In particular, since the size of some real networks might pose limitations in our ability to investigate their spectral properties, we can leverage on the structural regularity of network with equitable partition, to reduce the dimensionality of our optimization problem (3.2).

Next, we define equitable partitions for the case of a directed weighted networks, extending the analysis in [20] to this framework. With a little abuse of notation, hereafter we shall refer to a partition of a network, to indicate the partition of its node set.

The definition of equitable partitions can be extended to weighted directed graphs, based on [16, Def. 8.24]. That definition applies to oriented weighted graphs [16, Def. A.1]: we prefer to allow for a pair of symmetric oriented edges in order to cover naturally unoriented graphs.

###### Definition 4.1

Let be a weighted directed graph. The partition of the node set is called or if for all , there are

or

respectively. The partition is called if it is both inward and outward equitable, hence for all , there are

We shall identify the set of all nodes in with the -th of the whole population.

###### Remark 4.1

Let be the number of elements of , . If the partition of the node set of a weighted di-graph is equitable, then for all ,

(4.1) |

An equitable partition generates the , which is a , directed and weighted, with cells as vertices. For the sake of explanation, in the following, we will identify with the simple graph having the same vertex set, i.e. composed by the cells, where an edge exists between two cells, if at least one exists in the original multigraph.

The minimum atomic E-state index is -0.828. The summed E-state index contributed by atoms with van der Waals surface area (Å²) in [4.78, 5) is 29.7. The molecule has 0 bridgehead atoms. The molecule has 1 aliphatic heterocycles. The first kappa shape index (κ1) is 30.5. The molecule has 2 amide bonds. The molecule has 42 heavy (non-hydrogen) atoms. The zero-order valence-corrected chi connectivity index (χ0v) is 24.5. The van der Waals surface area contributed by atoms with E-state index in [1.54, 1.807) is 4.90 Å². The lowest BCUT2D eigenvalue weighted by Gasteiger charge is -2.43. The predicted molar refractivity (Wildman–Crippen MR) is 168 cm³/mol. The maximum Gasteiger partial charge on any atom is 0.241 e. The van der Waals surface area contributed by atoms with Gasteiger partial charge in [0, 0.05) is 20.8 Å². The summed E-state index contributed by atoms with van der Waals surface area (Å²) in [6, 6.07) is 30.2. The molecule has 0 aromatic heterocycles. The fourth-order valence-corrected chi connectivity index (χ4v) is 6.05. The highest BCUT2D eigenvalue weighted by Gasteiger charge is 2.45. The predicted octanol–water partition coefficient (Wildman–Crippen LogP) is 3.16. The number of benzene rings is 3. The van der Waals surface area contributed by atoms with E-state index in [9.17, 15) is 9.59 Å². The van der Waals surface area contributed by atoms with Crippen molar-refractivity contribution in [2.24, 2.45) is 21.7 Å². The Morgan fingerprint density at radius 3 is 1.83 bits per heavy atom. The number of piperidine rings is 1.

For the purpose of modeling, nodes of the quotient graph can represent communities, e.g., villages, cities or
countries. Link weights in the quotient graph, in turn, provide the strength of the contacts between such communities.
In particular, the weight of a link may be (a non-negative) function of the number of people traveling per day between
two countries; in fact, the frequency of contacts between them correlates with the propensity of a disease to spread
between nodes.

Related to the quotient graph, there exists a quotient matrix, that contains the relevant structural information of the networks. Thus, let us consider the matrix , where

from which it follows that . Now let us consider the transpose of the adjacency matrix of the weighted directed graph , that is

(4.2) |

where, we remember, is the matrix in (2.2) and is the curing rate matrix. Then, the transpose of the of (with respect to the given partition) is

We can write the following explicit expression for :

(4.3) |

By (4.1), we can write the matrix as

(4.4) |

###### Remark 4.2